components, you also need to be able to specify which other important Active Directory data and components need to be backed up, such as the replication topology, and Group Policy information. You can back up Active Directory by using the Windows Server 2003 Backup utility, or you from the command line, using the Ntdsutil command-line utility. The Windows Server 2003 Backup utility includes the feature of using volume shadow copying to back up open files. With the previous versions of Windows, a third party backup tool had to be used to back up open files. The Volume Shadow Copy service creates a read-only copy of any open files. This in turn ensures that these files can continue to be accessed. In Windows 2000 Active Directory, you could only perform one of the following restore methods:
  • Authoritative Restore
  • Non- Authoritative
When it comes to restoring Windows Server 2003 Active Directory, you can use one of the following restore methods:
  • Normal Restore: In Windows 2000, this was your Non-Authoritative restore method. A Normal restore functions pretty much the same as a Non-Authoritative restore. With a Normal restore, the Backup utility is run on the computer while in Directory Services Restore Mode. After the domain controller is rebooted, normal replication occurs with replication partners.
A normal restore is typically performed when the following conditions exist:
o A domain has multiple domain controllers, and only one domain controller is operational. You can use a Normal restore to restore all other domain controllers in the domain.
o A domain has a single domain controller, and that domain controller has to be restored. You can also choose to alternatively perform a Primary restore of Active Directory.

  • Authoritative Restore: An Authoritative restore of Active Directory has to be performed in cases where a Normal restore would not be able to return Active Directory to the correct state. For instance, if an organizational unit was deleted in error, a Normal restore would only result in the particular OU being deleted once again, after replication. This is basically due to the replication partners having a higher version number for the particular OU. An Authoritative restore has a similar process to that of a Normal restore, the difference being that after system data is restored, you define certain Active Directory objects as being authoritative. When Active Directory objects are defined as authoritative, the particular objects have the higher version numbers. This results in these objects being replicated to the other domain controller’s copies of the Active Directory database.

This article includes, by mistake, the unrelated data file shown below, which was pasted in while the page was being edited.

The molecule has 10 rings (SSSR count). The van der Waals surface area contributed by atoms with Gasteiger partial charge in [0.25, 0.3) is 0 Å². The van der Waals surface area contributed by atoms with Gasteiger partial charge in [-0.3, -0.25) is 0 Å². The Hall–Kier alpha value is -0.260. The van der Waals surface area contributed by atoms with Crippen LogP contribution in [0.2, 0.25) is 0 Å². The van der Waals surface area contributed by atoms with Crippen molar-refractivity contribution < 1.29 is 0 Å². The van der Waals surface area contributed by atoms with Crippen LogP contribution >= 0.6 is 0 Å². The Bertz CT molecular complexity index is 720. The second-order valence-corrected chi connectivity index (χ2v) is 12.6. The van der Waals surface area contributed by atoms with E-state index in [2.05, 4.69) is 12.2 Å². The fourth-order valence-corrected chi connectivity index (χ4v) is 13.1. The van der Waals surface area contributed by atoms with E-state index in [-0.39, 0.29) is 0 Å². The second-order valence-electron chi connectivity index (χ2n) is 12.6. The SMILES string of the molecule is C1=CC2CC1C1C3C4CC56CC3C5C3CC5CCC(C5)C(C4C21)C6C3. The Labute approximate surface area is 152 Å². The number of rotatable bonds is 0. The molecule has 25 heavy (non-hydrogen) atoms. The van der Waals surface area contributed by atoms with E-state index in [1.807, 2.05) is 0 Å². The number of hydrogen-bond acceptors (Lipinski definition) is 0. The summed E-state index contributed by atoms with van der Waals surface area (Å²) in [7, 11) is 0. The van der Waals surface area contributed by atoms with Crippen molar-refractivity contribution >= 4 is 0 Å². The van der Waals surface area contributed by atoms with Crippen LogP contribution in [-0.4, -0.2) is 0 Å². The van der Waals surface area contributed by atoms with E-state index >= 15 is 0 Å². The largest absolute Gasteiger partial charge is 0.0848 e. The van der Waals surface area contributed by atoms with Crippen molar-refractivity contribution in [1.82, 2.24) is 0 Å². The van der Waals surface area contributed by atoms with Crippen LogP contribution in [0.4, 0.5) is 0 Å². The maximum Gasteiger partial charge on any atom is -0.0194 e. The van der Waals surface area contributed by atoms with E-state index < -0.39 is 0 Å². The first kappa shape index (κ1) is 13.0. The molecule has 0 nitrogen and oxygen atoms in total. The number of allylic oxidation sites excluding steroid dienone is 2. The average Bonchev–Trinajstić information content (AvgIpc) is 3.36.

• Primary Restore: The Primary restore method is used when each domain controller within a domain hosting multiple domain controllers, needs to be restored. What this means is that the entire domain has to be reconstructed from the Active Directory backup. This method can also be used to restore Active Directory for a domain that only has one domain controller. The Primary restore method is selected in Windows Server 2003 Backup utility by merely enabling the Primary restore method checkbox. This removes previous complexities associated with performing this type of restore in Windows 2000. The Primary restore process is also very similar to that performed for a Normal restore of Active Directory.

1 comment:

Anonymous said...

Good jod thatte.....